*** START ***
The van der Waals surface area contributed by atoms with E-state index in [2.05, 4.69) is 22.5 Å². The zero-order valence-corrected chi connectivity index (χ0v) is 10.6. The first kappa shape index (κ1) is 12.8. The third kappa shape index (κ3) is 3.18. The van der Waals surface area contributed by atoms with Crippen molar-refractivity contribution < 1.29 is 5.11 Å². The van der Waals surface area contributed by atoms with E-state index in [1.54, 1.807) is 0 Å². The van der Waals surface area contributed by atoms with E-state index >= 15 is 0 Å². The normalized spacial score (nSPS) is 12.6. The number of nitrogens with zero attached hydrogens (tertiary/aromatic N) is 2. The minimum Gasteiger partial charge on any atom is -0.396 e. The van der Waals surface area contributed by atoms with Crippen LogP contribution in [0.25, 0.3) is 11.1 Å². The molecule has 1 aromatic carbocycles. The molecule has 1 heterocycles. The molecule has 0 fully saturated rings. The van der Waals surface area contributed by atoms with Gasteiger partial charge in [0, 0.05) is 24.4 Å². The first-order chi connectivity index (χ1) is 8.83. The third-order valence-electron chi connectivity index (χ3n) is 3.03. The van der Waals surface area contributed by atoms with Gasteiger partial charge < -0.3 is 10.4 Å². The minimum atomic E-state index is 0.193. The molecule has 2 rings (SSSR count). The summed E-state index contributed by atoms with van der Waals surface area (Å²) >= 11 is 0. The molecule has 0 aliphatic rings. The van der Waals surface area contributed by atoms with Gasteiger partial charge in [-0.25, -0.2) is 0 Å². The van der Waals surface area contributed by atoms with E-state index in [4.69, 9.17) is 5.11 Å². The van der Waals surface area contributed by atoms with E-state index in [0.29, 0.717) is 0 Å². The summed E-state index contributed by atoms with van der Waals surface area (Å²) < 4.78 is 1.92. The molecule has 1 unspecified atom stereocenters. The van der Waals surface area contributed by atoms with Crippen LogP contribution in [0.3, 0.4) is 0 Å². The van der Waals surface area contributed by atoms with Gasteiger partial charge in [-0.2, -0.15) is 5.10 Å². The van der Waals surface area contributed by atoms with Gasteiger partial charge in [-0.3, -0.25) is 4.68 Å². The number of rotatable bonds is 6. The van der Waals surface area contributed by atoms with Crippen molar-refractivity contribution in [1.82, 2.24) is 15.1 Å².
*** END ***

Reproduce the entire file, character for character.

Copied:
The van der Waals surface area contributed by atoms with E-state index in [2.05, 4.69) is 22.5 Å². The zero-order valence-corrected chi connectivity index (χ0v) is 10.6. The first kappa shape index (κ1) is 12.8. The third kappa shape index (κ3) is 3.18. The van der Waals surface area contributed by atoms with Crippen molar-refractivity contribution < 1.29 is 5.11 Å². The van der Waals surface area contributed by atoms with E-state index in [1.54, 1.807) is 0 Å². The van der Waals surface area contributed by atoms with E-state index >= 15 is 0 Å². The normalized spacial score (nSPS) is 12.6. The number of nitrogens with zero attached hydrogens (tertiary/aromatic N) is 2. The minimum Gasteiger partial charge on any atom is -0.396 e. The van der Waals surface area contributed by atoms with Crippen LogP contribution in [0.25, 0.3) is 11.1 Å². The molecule has 1 aromatic carbocycles. The molecule has 1 heterocycles. The molecule has 0 fully saturated rings. The van der Waals surface area contributed by atoms with Gasteiger partial charge in [0, 0.05) is 24.4 Å². The first-order chi connectivity index (χ1) is 8.83. The third-order valence-electron chi connectivity index (χ3n) is 3.03. The van der Waals surface area contributed by atoms with Gasteiger partial charge < -0.3 is 10.4 Å². The minimum atomic E-state index is 0.193. The molecule has 2 rings (SSSR count). The summed E-state index contributed by atoms with van der Waals surface area (Å²) >= 11 is 0. The molecule has 0 aliphatic rings. The van der Waals surface area contributed by atoms with Gasteiger partial charge in [-0.25, -0.2) is 0 Å². The van der Waals surface area contributed by atoms with E-state index in [4.69, 9.17) is 5.11 Å². The van der Waals surface area contributed by atoms with E-state index in [0.29, 0.717) is 0 Å². The summed E-state index contributed by atoms with van der Waals surface area (Å²) < 4.78 is 1.92. The molecule has 1 unspecified atom stereocenters. The van der Waals surface area contributed by atoms with Crippen LogP contribution in [0.3, 0.4) is 0 Å². The van der Waals surface area contributed by atoms with Gasteiger partial charge in [-0.2, -0.15) is 5.10 Å². The van der Waals surface area contributed by atoms with Gasteiger partial charge in [-0.3, -0.25) is 4.68 Å². The number of rotatable bonds is 6. The van der Waals surface area contributed by atoms with Crippen molar-refractivity contribution in [1.82, 2.24) is 15.1 Å².